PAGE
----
The key to a sensational inciting incident.

The most effective inciting incidents are personal, and the best ones evoke an emotional reaction from the protagonists and from us.

The key to a sensational inciting incident.
Remy, just before he falls into the kitchen.

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The most common understanding of the inciting incident is that it is the event that gets everything started. 

The story opens with the ordinary world, and then 10 to 15 minutes later, the inciting incident changes things and sets the protagonist on their "adventure."

This is true. 

But the most effective incidents are more than that. We want them personal, and the best ones evoke an emotional reaction from the protagonists and from us.

We don't want just plot here. We can aim for higher than that.

So, first, some definitions.

The ordinary world: What the character’s lives are like before the inciting incident comes crashing through.

I've written about the ordinary world before ​HERE​. Today is about the inciting incident.

The inciting incident: The event that penetrates the ordinary world and leads to the dramatic question at the end of Act 1. 

If we go by this definition (and I do), we are not just ending one sequence (the ordinary world) but also leading us toward the end of Act 1 and the Dramatic Question.

That second part is key. 

For most of my career, I thought it was just the first part. That smashing The ordinary world, and removing the character from it was enough.

That is a part of the inciting incident, no doubt. But to get the most out of this event, it should also lead to the dramatic question.

It's all interconnected.

I am a practitioner rather than an academic. Classifying story elements and defending those classifications is not what interests me. 

Our goal is something else. We want to tell our own stories, so the definitions are designed to help us do that.

Because the inciting incident leads to the dramatic question, you cannot really determine the inciting incident until you know what your dramatic question is.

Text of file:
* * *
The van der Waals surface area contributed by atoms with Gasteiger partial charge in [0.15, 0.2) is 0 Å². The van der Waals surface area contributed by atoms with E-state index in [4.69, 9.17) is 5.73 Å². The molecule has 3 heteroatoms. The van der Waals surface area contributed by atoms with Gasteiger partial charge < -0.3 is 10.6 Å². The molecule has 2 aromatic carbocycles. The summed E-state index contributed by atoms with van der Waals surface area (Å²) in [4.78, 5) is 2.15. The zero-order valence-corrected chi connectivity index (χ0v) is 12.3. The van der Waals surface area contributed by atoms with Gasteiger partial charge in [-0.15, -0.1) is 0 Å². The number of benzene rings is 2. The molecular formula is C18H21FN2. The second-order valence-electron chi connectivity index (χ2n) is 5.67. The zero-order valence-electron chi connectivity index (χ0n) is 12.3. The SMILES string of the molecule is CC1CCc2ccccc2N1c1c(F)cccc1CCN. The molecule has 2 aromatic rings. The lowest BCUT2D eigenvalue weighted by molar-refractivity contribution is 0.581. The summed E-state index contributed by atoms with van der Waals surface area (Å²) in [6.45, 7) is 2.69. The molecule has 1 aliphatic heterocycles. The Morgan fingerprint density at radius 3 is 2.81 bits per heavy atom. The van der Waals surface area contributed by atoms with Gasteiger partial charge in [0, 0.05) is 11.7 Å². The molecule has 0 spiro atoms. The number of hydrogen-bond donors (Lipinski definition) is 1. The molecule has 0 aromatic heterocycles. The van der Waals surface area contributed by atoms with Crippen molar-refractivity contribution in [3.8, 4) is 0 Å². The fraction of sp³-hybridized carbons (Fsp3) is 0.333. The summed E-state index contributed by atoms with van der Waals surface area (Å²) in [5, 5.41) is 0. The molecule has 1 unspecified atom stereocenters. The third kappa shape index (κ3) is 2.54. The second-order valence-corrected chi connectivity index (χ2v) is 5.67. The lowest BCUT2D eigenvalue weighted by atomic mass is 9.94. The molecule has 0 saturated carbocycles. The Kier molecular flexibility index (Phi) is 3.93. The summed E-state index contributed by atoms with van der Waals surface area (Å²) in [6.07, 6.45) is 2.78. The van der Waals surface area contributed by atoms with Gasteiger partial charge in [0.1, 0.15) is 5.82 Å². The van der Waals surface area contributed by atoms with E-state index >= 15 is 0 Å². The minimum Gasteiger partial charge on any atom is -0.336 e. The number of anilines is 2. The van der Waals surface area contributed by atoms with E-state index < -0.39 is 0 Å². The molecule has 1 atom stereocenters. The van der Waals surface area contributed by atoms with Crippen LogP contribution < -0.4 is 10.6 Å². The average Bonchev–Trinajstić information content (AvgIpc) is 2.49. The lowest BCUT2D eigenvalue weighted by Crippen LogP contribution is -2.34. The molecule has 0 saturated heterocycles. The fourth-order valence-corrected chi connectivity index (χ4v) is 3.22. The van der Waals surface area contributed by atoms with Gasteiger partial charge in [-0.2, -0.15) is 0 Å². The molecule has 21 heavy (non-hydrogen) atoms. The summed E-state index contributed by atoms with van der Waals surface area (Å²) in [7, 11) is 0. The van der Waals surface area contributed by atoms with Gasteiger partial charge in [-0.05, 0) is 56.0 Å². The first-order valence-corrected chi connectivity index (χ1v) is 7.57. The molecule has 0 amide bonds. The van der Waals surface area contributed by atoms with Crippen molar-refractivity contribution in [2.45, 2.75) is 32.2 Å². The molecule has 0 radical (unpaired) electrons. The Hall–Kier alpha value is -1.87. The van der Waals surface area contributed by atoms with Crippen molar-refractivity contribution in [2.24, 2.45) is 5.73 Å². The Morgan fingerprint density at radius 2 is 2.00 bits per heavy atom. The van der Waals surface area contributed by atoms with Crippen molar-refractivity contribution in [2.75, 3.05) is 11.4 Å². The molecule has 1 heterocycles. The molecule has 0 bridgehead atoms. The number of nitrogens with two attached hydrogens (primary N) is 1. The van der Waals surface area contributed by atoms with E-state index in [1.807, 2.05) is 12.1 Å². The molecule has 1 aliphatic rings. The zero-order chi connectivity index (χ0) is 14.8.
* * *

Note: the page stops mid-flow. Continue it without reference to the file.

This goes for when you break down and analyze other film structures as well. 

Identifying a film's dramatic question will help you identify its inciting incident. Identifying the inciting incident will tell you when the ordinary world ends.

This is why I teach students to make big decisions upfront. 

Do that, and each subsequent story decision gets easier and easier until the last bits of the puzzle are almost inevitable.

Force the protagonist to react.

The inciting incident happens to the protagonist. It is not something they choose willingly.

As far as the protagonist is concerned, the ordinary world would continue forever if not for the inciting incident disrupting it.

This is why the protagonist's expectations for the future is so vital. We have the opportunity to really smash those expectations if we want to. To rock their world and disrupt their equilibrium.

And most of the time, we will.


Dramatic Question: Will they stop the Death Star?

Inciting incident: R2D2 reveals the message to Obi-Wan and he asks Luke to join him.


Dramatic Question: Will Indy capture the Ark before the Nazis?

Inciting incident: Army intelligence tells Indy about the intercepted transmissions.


Dramatic Question: Will Remy prove he is truly a great chef?

Inciting incident: Remy falls into the kitchen.


Dramatic Question: Will Margaret and Andrew learn enough about each other over the weekend to fool INS?

Inciting incident: Margaret is told her visa status is being revoked.


Dramatic Question: Will Annie prove herself to be an indispensable and superior friend? 

Inciting incident: Lillian tells Annie she is getting married.


Dramatic Question: Will Barbie get her world back to normal?

Inciting incident: Barbie asks about death and realizes her body is falling apart.

With the exception of Raiders, the protagonist's expectation of the future is what makes the inciting incident so earth-shattering. 

The inciting incident creates the problem, and the protagonist must choose how to solve it.